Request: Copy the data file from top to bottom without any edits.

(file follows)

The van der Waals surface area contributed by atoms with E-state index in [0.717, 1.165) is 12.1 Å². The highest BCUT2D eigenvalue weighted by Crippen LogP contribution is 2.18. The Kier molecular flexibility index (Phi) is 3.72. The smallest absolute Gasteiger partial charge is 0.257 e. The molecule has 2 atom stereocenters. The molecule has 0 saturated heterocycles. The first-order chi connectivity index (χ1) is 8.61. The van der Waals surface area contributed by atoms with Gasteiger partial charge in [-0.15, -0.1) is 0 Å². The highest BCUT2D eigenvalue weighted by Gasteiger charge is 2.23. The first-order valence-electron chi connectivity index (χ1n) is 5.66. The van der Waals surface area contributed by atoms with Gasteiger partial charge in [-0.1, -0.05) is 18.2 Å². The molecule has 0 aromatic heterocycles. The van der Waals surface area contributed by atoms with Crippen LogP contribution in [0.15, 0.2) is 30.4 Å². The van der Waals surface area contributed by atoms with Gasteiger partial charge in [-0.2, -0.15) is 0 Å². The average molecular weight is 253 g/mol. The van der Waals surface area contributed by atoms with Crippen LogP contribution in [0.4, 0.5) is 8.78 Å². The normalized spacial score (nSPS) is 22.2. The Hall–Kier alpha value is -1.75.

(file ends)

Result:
The van der Waals surface area contributed by atoms with E-state index in [0.717, 1.165) is 12.1 Å². The highest BCUT2D eigenvalue weighted by Crippen LogP contribution is 2.18. The Kier molecular flexibility index (Phi) is 3.72. The smallest absolute Gasteiger partial charge is 0.257 e. The molecule has 2 atom stereocenters. The molecule has 0 saturated heterocycles. The first-order chi connectivity index (χ1) is 8.61. The van der Waals surface area contributed by atoms with Gasteiger partial charge in [-0.15, -0.1) is 0 Å². The highest BCUT2D eigenvalue weighted by Gasteiger charge is 2.23. The first-order valence-electron chi connectivity index (χ1n) is 5.66. The van der Waals surface area contributed by atoms with Gasteiger partial charge in [-0.1, -0.05) is 18.2 Å². The molecule has 0 aromatic heterocycles. The van der Waals surface area contributed by atoms with Crippen LogP contribution in [0.15, 0.2) is 30.4 Å². The van der Waals surface area contributed by atoms with Gasteiger partial charge in [-0.2, -0.15) is 0 Å². The average molecular weight is 253 g/mol. The van der Waals surface area contributed by atoms with Crippen LogP contribution in [0.4, 0.5) is 8.78 Å². The normalized spacial score (nSPS) is 22.2. The Hall–Kier alpha value is -1.75.